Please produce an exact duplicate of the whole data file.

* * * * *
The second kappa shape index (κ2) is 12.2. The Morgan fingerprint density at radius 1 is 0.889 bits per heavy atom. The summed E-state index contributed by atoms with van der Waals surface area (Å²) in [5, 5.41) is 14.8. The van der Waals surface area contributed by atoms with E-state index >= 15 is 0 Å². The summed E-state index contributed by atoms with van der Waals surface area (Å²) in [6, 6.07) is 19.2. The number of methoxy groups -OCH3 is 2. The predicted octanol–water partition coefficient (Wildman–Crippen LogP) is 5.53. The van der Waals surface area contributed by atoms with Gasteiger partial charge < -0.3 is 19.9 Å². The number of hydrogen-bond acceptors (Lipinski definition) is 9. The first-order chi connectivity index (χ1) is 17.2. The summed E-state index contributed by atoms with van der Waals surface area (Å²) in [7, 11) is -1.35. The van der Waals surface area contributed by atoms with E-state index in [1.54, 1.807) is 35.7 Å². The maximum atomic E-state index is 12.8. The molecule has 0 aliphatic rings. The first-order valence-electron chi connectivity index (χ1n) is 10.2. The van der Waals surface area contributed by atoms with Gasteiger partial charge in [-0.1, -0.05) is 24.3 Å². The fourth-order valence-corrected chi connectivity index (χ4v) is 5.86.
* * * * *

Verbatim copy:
The second kappa shape index (κ2) is 12.2. The Morgan fingerprint density at radius 1 is 0.889 bits per heavy atom. The summed E-state index contributed by atoms with van der Waals surface area (Å²) in [5, 5.41) is 14.8. The van der Waals surface area contributed by atoms with E-state index >= 15 is 0 Å². The summed E-state index contributed by atoms with van der Waals surface area (Å²) in [6, 6.07) is 19.2. The number of methoxy groups -OCH3 is 2. The predicted octanol–water partition coefficient (Wildman–Crippen LogP) is 5.53. The van der Waals surface area contributed by atoms with Gasteiger partial charge < -0.3 is 19.9 Å². The number of hydrogen-bond acceptors (Lipinski definition) is 9. The first-order chi connectivity index (χ1) is 17.2. The summed E-state index contributed by atoms with van der Waals surface area (Å²) in [7, 11) is -1.35. The van der Waals surface area contributed by atoms with E-state index in [1.54, 1.807) is 35.7 Å². The maximum atomic E-state index is 12.8. The molecule has 0 aliphatic rings. The first-order valence-electron chi connectivity index (χ1n) is 10.2. The van der Waals surface area contributed by atoms with Gasteiger partial charge in [-0.1, -0.05) is 24.3 Å². The fourth-order valence-corrected chi connectivity index (χ4v) is 5.86.